Policy Context

In 2022, Ireland published its International Climate Finance Roadmap. Ireland’s principles within climate include:

  • Leave no one behind and contribute to sustainable development for the most climate vulnerable people, communities, and countries;
  • Locally-led climate action;
  • Climate justice and just transition;
  • Gender-sensitive climate action; and
  • Transparency and good governance.

Beyond these guiding principles, Ireland also has several key priorities:

  • Preference for grant-based climate finance, especially for LDCs, SIDS and fragile states;
  • Engagement with multilateral partners, including the EU, UN, MDBs and multilateral funds;
  • Climate-proofing Ireland’s ;abbrODA, and focusing on better integrating climate action and resilience across all channels of development finance; and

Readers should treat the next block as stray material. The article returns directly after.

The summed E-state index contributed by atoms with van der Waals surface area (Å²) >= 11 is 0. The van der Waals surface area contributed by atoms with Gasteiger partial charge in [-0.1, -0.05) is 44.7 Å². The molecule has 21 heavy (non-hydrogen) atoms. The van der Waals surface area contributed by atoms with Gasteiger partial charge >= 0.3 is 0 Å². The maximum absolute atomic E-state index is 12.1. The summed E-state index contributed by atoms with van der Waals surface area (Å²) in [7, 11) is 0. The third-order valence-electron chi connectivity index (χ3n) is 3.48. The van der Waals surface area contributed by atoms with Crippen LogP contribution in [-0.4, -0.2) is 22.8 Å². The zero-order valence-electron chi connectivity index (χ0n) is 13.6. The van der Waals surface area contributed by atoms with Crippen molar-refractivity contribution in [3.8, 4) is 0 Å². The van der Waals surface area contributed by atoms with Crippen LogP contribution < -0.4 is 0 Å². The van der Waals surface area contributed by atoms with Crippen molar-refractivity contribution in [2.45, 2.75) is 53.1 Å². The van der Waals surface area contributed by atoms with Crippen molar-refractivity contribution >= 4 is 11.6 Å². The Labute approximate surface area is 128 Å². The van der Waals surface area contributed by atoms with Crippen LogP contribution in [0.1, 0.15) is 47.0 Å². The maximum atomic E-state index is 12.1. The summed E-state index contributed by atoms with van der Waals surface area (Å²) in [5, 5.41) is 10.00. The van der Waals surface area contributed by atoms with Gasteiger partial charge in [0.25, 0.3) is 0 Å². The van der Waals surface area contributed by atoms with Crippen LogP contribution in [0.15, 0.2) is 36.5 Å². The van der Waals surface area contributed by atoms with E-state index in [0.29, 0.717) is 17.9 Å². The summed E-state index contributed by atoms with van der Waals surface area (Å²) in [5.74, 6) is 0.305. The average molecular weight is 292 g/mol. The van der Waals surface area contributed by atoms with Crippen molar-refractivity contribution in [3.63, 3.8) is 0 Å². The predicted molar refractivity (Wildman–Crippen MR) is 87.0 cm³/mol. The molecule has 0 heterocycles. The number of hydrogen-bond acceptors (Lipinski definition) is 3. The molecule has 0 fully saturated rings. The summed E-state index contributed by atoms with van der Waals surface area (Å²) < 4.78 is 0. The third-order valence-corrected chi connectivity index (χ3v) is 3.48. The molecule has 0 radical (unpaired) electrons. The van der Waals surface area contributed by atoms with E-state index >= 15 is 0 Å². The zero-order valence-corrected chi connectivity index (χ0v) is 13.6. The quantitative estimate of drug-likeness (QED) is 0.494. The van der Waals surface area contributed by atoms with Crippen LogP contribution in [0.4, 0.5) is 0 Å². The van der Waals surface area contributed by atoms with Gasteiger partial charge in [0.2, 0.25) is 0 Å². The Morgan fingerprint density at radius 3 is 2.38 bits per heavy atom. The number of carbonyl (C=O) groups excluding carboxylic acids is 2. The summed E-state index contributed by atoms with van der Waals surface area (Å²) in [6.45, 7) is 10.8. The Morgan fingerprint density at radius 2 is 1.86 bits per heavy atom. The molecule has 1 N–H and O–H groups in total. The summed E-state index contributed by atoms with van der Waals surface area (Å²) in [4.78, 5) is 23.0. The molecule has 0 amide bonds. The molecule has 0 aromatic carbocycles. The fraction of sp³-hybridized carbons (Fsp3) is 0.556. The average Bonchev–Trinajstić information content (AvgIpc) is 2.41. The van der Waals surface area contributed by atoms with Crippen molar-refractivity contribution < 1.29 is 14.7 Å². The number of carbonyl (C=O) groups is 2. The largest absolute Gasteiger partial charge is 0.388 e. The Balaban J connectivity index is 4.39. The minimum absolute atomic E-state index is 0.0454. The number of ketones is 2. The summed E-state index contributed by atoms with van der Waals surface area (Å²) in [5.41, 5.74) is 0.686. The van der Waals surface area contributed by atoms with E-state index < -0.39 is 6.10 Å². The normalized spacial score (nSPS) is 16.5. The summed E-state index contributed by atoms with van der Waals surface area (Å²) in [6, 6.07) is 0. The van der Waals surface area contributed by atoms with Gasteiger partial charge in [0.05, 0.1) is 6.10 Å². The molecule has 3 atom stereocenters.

• Exploring opportunities to engage the private sector in climate action, with a focus on value addition of the private sector in the areas of climate resilience and adaptation.

The roadmap does not provide a specific target for adaptation, and instead aims for a ‘proportion of funding for adaptation’.

ODA Spending

How much ODA does Ireland allocate to climate projects?

In 2021, Ireland allocated a total of US$99 million to climate funding, including funding for projects with climate as a principal objective and for projects with significant climate change components. This represented 19% of Ireland's bilateral allocable ODA in 2021, lower than the DAC average of 24%. In 2021, Ireland ranked 21st among DAC donors for its total climate funding and 18th for its climate funding as a percentage of bilateral ODA.

Ireland’s climate-related ODA, both principal and significant, has fluctuated between 2017 and 2021. In 2019, Ireland’s principal climate funding reached US$48 million. However, principal climate funding dropped yearly between 2019 and 2021 to US$35 million in 2021. Meanwhile, significant funding overall increased from US$56 million in 2017 to US$64 million in 2021.

In 2021, Ireland spent US$96 million on climate adaptation, of which US$50 million was cross-cutting projects related to both adaptation and mitigation.

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